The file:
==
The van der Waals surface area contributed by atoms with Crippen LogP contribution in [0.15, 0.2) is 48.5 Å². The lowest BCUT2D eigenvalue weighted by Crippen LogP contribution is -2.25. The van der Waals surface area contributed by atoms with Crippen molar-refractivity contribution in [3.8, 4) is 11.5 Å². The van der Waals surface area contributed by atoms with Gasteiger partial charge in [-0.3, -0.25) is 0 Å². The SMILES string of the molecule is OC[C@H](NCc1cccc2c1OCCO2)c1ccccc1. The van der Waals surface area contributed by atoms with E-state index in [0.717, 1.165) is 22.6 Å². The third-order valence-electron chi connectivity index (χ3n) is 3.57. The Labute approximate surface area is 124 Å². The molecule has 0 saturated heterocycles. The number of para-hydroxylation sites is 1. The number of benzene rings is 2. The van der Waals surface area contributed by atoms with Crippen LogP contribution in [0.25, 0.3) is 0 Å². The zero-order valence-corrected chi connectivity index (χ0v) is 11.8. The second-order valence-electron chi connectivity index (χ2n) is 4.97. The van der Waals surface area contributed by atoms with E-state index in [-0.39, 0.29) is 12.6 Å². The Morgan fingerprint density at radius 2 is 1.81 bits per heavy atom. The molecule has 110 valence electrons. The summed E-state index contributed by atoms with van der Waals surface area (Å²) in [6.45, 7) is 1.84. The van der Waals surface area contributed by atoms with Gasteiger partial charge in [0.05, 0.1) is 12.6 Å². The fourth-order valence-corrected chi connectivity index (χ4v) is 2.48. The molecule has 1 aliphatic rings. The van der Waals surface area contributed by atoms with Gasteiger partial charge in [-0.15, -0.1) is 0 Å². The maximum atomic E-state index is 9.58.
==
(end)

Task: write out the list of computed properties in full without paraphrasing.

The van der Waals surface area contributed by atoms with Crippen LogP contribution in [0.15, 0.2) is 48.5 Å². The lowest BCUT2D eigenvalue weighted by Crippen LogP contribution is -2.25. The van der Waals surface area contributed by atoms with Crippen molar-refractivity contribution in [3.8, 4) is 11.5 Å². The van der Waals surface area contributed by atoms with Gasteiger partial charge in [-0.3, -0.25) is 0 Å². The SMILES string of the molecule is OC[C@H](NCc1cccc2c1OCCO2)c1ccccc1. The van der Waals surface area contributed by atoms with E-state index in [0.717, 1.165) is 22.6 Å². The third-order valence-electron chi connectivity index (χ3n) is 3.57. The Labute approximate surface area is 124 Å². The molecule has 0 saturated heterocycles. The number of para-hydroxylation sites is 1. The number of benzene rings is 2. The van der Waals surface area contributed by atoms with Crippen LogP contribution in [0.25, 0.3) is 0 Å². The zero-order valence-corrected chi connectivity index (χ0v) is 11.8. The second-order valence-electron chi connectivity index (χ2n) is 4.97. The van der Waals surface area contributed by atoms with E-state index in [-0.39, 0.29) is 12.6 Å². The Morgan fingerprint density at radius 2 is 1.81 bits per heavy atom. The molecule has 110 valence electrons. The summed E-state index contributed by atoms with van der Waals surface area (Å²) in [6.45, 7) is 1.84. The van der Waals surface area contributed by atoms with Gasteiger partial charge in [0.05, 0.1) is 12.6 Å². The fourth-order valence-corrected chi connectivity index (χ4v) is 2.48. The molecule has 1 aliphatic rings. The van der Waals surface area contributed by atoms with Gasteiger partial charge in [-0.15, -0.1) is 0 Å². The maximum atomic E-state index is 9.58.